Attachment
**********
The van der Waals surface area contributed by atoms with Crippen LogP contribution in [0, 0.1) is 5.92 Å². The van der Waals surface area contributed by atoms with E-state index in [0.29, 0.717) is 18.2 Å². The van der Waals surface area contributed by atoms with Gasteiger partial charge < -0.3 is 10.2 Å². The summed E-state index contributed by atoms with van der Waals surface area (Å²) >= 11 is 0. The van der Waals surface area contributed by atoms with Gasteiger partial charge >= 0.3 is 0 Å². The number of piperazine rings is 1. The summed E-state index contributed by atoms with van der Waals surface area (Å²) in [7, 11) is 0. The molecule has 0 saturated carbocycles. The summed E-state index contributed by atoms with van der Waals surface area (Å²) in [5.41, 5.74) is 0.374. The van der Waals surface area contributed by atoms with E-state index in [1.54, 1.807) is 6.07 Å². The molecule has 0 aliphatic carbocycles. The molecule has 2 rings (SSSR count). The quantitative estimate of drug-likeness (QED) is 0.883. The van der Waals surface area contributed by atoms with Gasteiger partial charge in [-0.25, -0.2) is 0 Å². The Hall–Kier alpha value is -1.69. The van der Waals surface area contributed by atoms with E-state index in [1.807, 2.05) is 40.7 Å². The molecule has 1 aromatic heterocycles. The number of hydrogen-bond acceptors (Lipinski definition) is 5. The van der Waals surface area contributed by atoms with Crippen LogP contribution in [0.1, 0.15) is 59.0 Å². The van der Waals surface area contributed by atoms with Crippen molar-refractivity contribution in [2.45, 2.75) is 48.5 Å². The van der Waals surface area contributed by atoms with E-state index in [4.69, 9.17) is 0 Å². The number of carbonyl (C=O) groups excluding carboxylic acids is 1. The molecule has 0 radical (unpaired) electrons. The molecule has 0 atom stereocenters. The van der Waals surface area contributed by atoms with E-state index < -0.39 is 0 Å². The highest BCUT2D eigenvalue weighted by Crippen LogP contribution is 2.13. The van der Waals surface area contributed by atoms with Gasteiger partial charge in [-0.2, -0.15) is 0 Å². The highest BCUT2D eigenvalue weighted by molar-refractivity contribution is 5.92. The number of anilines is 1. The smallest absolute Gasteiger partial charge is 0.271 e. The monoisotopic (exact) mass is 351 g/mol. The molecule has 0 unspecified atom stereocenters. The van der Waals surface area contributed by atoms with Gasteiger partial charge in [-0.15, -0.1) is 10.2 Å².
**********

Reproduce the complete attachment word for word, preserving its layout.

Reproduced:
The van der Waals surface area contributed by atoms with Crippen LogP contribution in [0, 0.1) is 5.92 Å². The van der Waals surface area contributed by atoms with E-state index in [0.29, 0.717) is 18.2 Å². The van der Waals surface area contributed by atoms with Gasteiger partial charge < -0.3 is 10.2 Å². The summed E-state index contributed by atoms with van der Waals surface area (Å²) >= 11 is 0. The van der Waals surface area contributed by atoms with Gasteiger partial charge >= 0.3 is 0 Å². The number of piperazine rings is 1. The summed E-state index contributed by atoms with van der Waals surface area (Å²) in [7, 11) is 0. The molecule has 0 saturated carbocycles. The summed E-state index contributed by atoms with van der Waals surface area (Å²) in [5.41, 5.74) is 0.374. The van der Waals surface area contributed by atoms with E-state index in [1.54, 1.807) is 6.07 Å². The molecule has 0 aliphatic carbocycles. The molecule has 2 rings (SSSR count). The quantitative estimate of drug-likeness (QED) is 0.883. The van der Waals surface area contributed by atoms with Gasteiger partial charge in [-0.25, -0.2) is 0 Å². The Hall–Kier alpha value is -1.69. The van der Waals surface area contributed by atoms with E-state index in [1.807, 2.05) is 40.7 Å². The molecule has 1 aromatic heterocycles. The number of hydrogen-bond acceptors (Lipinski definition) is 5. The van der Waals surface area contributed by atoms with Crippen LogP contribution in [0.1, 0.15) is 59.0 Å². The van der Waals surface area contributed by atoms with Crippen molar-refractivity contribution in [2.45, 2.75) is 48.5 Å². The van der Waals surface area contributed by atoms with E-state index in [4.69, 9.17) is 0 Å². The number of carbonyl (C=O) groups excluding carboxylic acids is 1. The molecule has 0 radical (unpaired) electrons. The molecule has 0 atom stereocenters. The van der Waals surface area contributed by atoms with E-state index < -0.39 is 0 Å². The highest BCUT2D eigenvalue weighted by Crippen LogP contribution is 2.13. The van der Waals surface area contributed by atoms with Gasteiger partial charge in [-0.2, -0.15) is 0 Å². The highest BCUT2D eigenvalue weighted by molar-refractivity contribution is 5.92. The number of anilines is 1. The smallest absolute Gasteiger partial charge is 0.271 e. The monoisotopic (exact) mass is 351 g/mol. The molecule has 0 unspecified atom stereocenters. The van der Waals surface area contributed by atoms with Gasteiger partial charge in [-0.15, -0.1) is 10.2 Å².